The handmaid’s African tale: Voters think men like Donald Trump make the best leaders
By Tafi Mhaka
Margaret Thatcher must be turning in her grave after the widely reported failure of Hillary Clinton in the U.S. presidential election of 2016 and the endless acquiescence of female voters to strongmen across the world.
When it seemed like a fresh milestone would be celebrated in November 2016, a sad, sober, reality settled in, instead – after voters rejected and abandoned Mrs Clinton, and a morally challenged former Reality TV star bagged a tough-guy role in Washington for four years ahead of a famed Yale Law School alumnus.
The stage had been set for Clinton to shine, so said many highly respectable pollsters and experts, yet a loud-mouthed billionaire stole the show at the last minute. Clinton failed to make the final cut in dramatic style, in spite of woeful allegations of vile misogyny and racism hounding her male Republican rival throughout the presidential race.
What torpedoed a sound leadership run for office by a former Secretary of State and tamed, in all honesty, a well-oiled political machine, which was buoyed by support from none other than a pairing of two-term U.S. presidents Bill Clinton and Barack Obama?
Without muddying this gender-spiked debate in deep political dogma, here is the choice the U.S. had to make: Clinton looked like a safe bet, an old hand at the game – a smart, composed and somewhat considerate establishment-type leader, who happened to have a credibility issue.
Trump seemed utterly sexist and racist, boisterous and tough, irrational and larger-than-life – a latter-day Rough Rider who was ready to battle Mexicans, Muslims, Chinese or non-American people alike, and fight dirty for U.S. prosperity on every social, political and economic front his fertile imagination could muster.
Clinton supporters expected female voters to rally behind the former first lady, for she had the experience of working at the highest levels of politics in the U.S. senate and state department, and history appeared to be on her side.
And while Clinton did not blow her feminist horn or flaunt her female credentials much, Michelle Obama did make that groundbreaking case for her and attempt to help halt the election of a boorish Republican candidate in a stirring speech delivered at the 2016 Democratic Convention.
Trump, who attacked all forms of femininity, derided female journalists, TV anchors and analysts, and made fun of Clinton’s womanhood and physical frailties during the campaign, has evolved into Public Enemy No. 1 for feminist, anti-hate and anti-racist movements across the world.
Yet today, he still stands tall and proud, in [what his imagines is] unapologetic alpha-male mode, making fun of “shi*holes” in Latin America and Africa, because voters struggle to empower female candidates. Voters love to hear tales of lofty sounding nationalist ideals and steely fortitude coming from macho-sounding leaders like Barack Obama.
Chants of “Yes, we can” defined Obama during his presidential campaign in 2008. But even as a non-divisive Democratic candidate, Obama, probably the greatest orator of the 21st century, cast himself as a man of action in high-sounding speeches that reverberated across the world. So did Trump in 2016 [although his speeches were far from high-sounding], but in much less inspiring fashion.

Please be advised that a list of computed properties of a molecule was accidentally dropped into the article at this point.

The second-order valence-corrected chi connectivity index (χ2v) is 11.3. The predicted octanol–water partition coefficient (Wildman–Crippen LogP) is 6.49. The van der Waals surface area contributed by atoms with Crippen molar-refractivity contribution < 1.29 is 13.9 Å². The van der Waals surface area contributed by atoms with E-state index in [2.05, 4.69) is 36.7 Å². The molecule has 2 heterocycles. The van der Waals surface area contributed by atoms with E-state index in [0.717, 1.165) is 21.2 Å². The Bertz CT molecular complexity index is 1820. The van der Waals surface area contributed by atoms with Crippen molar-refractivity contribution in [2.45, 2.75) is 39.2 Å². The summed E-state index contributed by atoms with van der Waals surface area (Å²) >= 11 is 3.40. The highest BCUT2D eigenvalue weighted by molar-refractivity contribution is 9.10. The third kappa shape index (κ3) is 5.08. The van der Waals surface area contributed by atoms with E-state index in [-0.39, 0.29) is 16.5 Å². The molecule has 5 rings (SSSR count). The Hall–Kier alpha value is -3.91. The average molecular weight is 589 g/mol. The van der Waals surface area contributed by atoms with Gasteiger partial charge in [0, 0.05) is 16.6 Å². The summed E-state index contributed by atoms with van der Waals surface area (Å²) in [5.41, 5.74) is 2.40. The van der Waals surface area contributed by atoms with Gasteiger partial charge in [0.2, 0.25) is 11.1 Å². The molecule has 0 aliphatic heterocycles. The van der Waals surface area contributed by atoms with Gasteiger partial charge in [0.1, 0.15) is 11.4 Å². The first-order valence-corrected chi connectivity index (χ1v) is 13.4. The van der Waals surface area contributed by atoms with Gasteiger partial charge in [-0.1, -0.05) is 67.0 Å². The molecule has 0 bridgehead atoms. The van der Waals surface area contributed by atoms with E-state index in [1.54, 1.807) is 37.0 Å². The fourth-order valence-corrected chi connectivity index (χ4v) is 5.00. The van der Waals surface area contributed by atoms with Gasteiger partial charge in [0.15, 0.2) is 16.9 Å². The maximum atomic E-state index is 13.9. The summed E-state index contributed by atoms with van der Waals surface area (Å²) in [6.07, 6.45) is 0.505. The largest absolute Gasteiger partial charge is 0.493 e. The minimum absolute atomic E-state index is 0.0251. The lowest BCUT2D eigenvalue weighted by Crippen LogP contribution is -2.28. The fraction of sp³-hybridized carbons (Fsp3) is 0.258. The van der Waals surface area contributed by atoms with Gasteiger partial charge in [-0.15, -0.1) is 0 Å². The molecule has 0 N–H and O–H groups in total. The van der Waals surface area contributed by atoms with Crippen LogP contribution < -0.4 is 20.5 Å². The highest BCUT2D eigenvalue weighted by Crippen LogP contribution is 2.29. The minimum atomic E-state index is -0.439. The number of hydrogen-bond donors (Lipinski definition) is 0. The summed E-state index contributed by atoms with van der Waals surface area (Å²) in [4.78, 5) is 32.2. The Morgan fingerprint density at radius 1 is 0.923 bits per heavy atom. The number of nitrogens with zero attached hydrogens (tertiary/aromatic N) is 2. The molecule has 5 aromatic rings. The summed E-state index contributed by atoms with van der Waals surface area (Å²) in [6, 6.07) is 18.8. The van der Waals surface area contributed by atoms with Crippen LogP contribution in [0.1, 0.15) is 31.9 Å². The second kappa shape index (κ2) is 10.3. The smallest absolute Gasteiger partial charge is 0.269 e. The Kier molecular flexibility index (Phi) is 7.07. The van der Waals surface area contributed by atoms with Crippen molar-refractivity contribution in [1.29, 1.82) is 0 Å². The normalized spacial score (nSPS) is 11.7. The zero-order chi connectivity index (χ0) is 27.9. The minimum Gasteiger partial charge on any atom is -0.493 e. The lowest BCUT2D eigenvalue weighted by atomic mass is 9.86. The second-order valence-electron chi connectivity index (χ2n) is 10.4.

Potency reigns big in politics when prosperity and security sit atop a national agenda. Men like Nicholas Sarkozy, Rodrigo Duterte and Trump tend to rise to power in such desperate times. So before you blame U.S. voters or Filipino voters for supporting hot-blooded men with extremely far-right political views and dangerous policies, ask yourself this question: who is the secretary-general of the United Nations?
Antonio Guterres, the former prime minister of Portugal, began his tenure as U.N. secretary-general on January 1, 2017, after being elected in a secret ballot held by members of the U.N. security council. The U.N. general assembly officially endorsed him on October 14, 2016.
Guterres beat distinguished nominees like Helen Clark, the former prime minister of New Zealand, Susana Malcorra, formerly foreign minister of Argentina, and Irina Bokova, a Bulgarian politician who is a former director-general of the U.N. agency Unesco.
The U.N. has not had a female secretary-general since its formation in 1945.
This is embarrassing, chauvinistic, and unacceptable – and sets the bar low for girls in primary school today. If the U.N., an organisation that is supposedly representative of both genders, has failed to elect a female leader in almost 73 years, does this mean the majority of female leaders are not born to lead at the very highest levels of society?
Furthermore, when the 30th ordinary session of the assembly of heads of state and government of the African Union officially opened on January 28 in Addis Ababa, there was not a single female head of state. That is how well female leaders have fared throughout Africa in the recent past, as voters – both male and female – seemingly prefer to elect male leaders.
But where are the thousands of daily, weekly and monthly protests against entrenched patriarchal biases and systems in African societies? Where are the focused, noisy and unrelenting campaigns to place women’s issues at the very centre of daily governance considerations?
I have not seen a broad coalition against the sustained domination of subjective men, much to the detriment of the female child in Africa.
So why are African women still happy to vote for men, unquestioningly, and dance to the asphyxiating drumbeat of patriarchy?